Creative block. No. Writer’s block. Not exactly.
I’ve been trying to get back in the swing of things with writing here more but every time I do I’m faced with a “block” of sorts. I couldn’t figure it out as I am in no way short of ideas to write about. If you follow me on Instagram, you know I share thoughts freely almost every day. I don’t really have creative blocks, at least not in the 6 1/2 years I’ve been actively pursuing photography. The block I refer to is more personal I’ve concluded. I’ve simply felt overwhelmed by life, photography, thoughts, emotions and ideas. This has all caused me to essentially freeze up when I sit down to write and elaborate on thoughts.
I’ve felt disorganized and I didn’t know where to even begin. So I’m just going to start writing and expressing thoughts along with images with the hope that I’ll move past this block.
I’ll begin with some images from a recent visit to Moab, UT from earlier this year. For those unfamiliar with Moab, it’s home to 2 National Parks, Canyonlands and Arches, and surrounded by one of the wildest landscapes in North America. It’s also a VERY busy place with visitors from all over the world who gather there for a variety of reasons. Moab is home to some of the best outdoor recreation activities in Utah and within 4 hours of Salt Lake City. All this means that it gets very busy there, much more than you can imagine.
The landscape also attracts photographers from around the world who want to capture the iconic features in these National Parks. Many of these locations are so popular that hordes of photographers often crowd locations just to “get the shot”. Mesa Arch is one such location and a quick Google search shows what a typical morning looks like there. The same for Delicate Arch.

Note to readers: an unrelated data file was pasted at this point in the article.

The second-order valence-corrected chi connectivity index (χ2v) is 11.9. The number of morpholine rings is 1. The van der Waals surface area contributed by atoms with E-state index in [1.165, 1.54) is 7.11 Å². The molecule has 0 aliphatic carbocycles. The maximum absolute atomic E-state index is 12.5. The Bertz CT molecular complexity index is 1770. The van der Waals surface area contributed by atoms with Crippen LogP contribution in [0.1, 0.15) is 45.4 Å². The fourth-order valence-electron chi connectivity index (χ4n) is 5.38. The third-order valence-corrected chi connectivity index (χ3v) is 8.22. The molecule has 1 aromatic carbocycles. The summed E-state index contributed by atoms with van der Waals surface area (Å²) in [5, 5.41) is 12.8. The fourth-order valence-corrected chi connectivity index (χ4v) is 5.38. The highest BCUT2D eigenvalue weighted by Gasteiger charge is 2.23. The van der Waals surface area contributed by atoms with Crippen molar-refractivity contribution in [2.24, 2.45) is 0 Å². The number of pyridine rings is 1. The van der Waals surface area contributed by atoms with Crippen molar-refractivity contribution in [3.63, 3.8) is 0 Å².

I don’t know about you but these types of situations are something I steer clear of. It makes me also wonder if there are ever times anymore where these iconic locations aren’t crowded. I certainly understand that people have limited time when on vacation so they visit these locations when they can. I too was only there for a few days, just like everyone else, and hadn’t been to Arches NP in over 10 years. I just don’t believe that landscape photography has to be limited to sunrise and sunset, no matter the location. I prefer to think for myself about the other times to experience and photograph a landscape, when people aren’t around. I’ll come back to this topic in an upcoming post.
I’ll keep this post relatively short and say that despite the crowds, Moab and Arches National Park are an incredible place to explore and photograph. I feel a little ashamed of myself for intentionally avoiding these places due to the crowds as I know myself better than this. There’s always something to discover and to create images of, no matter the location, and I can’t wait to visit this place again. And again.
Thanks for reading, EE.